Turkey's new system to ensure checks and balances between legislative, executive branches

ŞEYMA NAZLI GÜRBÜZ @SeymNazli
ISTANBUL
Published
On June 24, Turkey re-elected incumbent President Recep Tayyip Erdoğan as the country’s first president under the new presidential system.
On June 24, Turkey re-elected incumbent President Recep Tayyip Erdoğan as the country’s first president under the new presidential system.

New system to ensure checks and balances between legislative, executive branches

On June 24, Turkey re-elected the incumbent President Recep Tayyip Erdoğan as the country's first president under the new presidential system. The new presidential system, which was approved as a result of the April 16, 2017 referendum, puts limits on both the parliament and president by determining strictly, the limits of their power, to prevent any intervention to each other.

According to the new presidential system, Turkey will be ruled by a presidential system from now on, leaving the parliamentary system behind.

Some critics of the system claim that Turkey is moving towards one-man rule, stating that the separation of powers is being dissolved and will be concentrated with the president, which would eliminate checks and balances.

Supporters, on the other hand, suggest that the new system will bring much more stability compared to the former one, speed up the decision-making processes in the state institutions and lead to a more practical governing system.

One of these supporters, the principal judicial consultant to Erdoğan, Mehmet Uçum had told Al Jazeera in an interview in 2017 that the concerns about the system of checks are "completely unfounded" since the system of checks and balances is stronger than it is in the former parliamentary system.

"In the parliamentary system, if the executive branch, the government, has the majority in the parliament, it can pass any law without facing any resistance ... the separation between the executive and legislative branches is stronger in the new system," Uçum said, emphasizing that the system is ensured with the checks and balances even more than the previous system.

One of the biggest differences from the previous system is the fact that the executive branch, which consisted of the Cabinet, the prime minister and the president in the parliamentary system, cannot be checked by the legislative branch, the Parliament, anymore. The reason behind this is that there will be no more prime minister and the president will be elected directly by the people so the executive branch will be able to have its legitimacy through the people directly, and not via the Parliament.

Since Cabinet members will also be appointed by the president, their legitimacy will also be assured by the people as well.

Another point is the change in the ways of checking the presidency. In the parliamentary system, the checking was made through written and oral questions, parliamentary researches, interpellation and parliamentary investigation. Most of these controlling authorities in the Parliament remain the same within the new system, exceptinterpellation. Oral questioning has also been removed since they were already turning to the written questions and the prime minister chose not to answer them several times. Thus, this removal has no practical value in the checking system.

The most important and effective checking device within the new system, on the other hand, is by far the research committees.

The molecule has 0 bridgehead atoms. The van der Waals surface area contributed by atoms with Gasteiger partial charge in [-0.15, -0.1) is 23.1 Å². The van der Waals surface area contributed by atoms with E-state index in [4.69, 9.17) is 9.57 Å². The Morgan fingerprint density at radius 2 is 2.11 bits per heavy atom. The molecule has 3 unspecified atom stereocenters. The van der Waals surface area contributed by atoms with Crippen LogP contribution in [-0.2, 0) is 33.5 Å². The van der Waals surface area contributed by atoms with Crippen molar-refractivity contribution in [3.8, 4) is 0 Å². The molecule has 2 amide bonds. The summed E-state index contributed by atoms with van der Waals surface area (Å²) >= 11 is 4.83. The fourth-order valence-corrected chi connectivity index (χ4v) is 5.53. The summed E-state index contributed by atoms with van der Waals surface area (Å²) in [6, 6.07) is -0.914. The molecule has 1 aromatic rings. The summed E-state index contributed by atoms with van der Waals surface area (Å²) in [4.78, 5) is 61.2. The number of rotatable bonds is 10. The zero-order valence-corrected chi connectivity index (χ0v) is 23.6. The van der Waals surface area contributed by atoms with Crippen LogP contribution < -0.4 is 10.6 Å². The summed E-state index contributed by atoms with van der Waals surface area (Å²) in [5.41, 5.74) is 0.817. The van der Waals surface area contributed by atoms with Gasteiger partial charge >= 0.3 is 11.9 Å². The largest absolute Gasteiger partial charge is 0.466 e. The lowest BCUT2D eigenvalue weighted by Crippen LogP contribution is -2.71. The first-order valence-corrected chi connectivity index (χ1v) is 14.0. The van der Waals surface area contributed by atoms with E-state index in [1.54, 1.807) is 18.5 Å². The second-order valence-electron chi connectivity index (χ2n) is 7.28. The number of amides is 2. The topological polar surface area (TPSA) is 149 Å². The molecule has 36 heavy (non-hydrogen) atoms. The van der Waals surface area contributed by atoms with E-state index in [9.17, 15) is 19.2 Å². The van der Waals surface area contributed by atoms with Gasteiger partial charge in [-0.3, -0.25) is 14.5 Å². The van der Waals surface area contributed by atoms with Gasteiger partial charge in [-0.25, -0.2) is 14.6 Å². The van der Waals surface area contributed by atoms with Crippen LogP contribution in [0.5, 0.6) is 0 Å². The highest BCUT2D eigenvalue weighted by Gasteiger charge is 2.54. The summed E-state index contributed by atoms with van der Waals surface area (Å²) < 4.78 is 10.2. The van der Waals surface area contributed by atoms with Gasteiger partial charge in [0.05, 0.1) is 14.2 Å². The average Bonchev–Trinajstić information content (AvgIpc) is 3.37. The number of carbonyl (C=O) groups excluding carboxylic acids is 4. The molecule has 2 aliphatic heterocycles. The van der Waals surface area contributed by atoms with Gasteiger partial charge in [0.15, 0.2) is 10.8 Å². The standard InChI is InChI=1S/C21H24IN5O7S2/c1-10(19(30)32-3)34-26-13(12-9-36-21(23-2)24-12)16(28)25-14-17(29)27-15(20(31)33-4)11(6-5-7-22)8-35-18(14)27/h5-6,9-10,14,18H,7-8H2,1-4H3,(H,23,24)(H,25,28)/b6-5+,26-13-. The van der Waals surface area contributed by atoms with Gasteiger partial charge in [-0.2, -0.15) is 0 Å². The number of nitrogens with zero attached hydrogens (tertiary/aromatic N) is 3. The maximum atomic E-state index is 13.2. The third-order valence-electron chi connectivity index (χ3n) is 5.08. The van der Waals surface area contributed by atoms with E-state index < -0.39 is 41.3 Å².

One of the main qualities of research committees that make them effective is the fact that they are entitled to check the executive branch as committees that are independent from the executive branch.

This was not achievable in the parliamentary system since both the executive and legislative were intervened within the parliament and thus it wasn't possible to have an independent checking system.

Another quality of the research committees is that their meetings and reports are open to the people, and so can be monitored and checked by the public as well.

The parliamentary investigation, as another checking device, will enable Parliament to accuse the president and bring him/her to the Supreme Court if they manage to achieve the two thirds majority.

The change to the presidential system necessitated making a series of constitutional changes in accordance with the approved new system. Thus, with the April 2017 referendum, the Turkish people approved amendments to 18 articles of the country's existing Constitution, which was written and executed in 1982.

The new legal regulations also included the transition from a parliamentary government system to a presidential system, handing executive powers to the president and allowing him/her to maintain political party membership. According to this system, there will be no more prime minister and the president will be elected by the public, not by the parliament, every five years.

In the former system, the only crime that the president could have been charged for was treason. If one third of the parliament made a written offer on treason by the president to the Parliament, and this offer was approved by the three fourths of the Parliament, the president was brought to the Supreme Court, which was enough to impeach him from his duty.

In the new system, however, the president can be charged with any crime that is recognized under Turkish Criminal Law. Besides, the president is not automatically impeached if he is brought to the court accused of a crime. He needs to be found guilty of a crime, which would cause him to be not to be elected in the first place, in order to be impeached from his duty.

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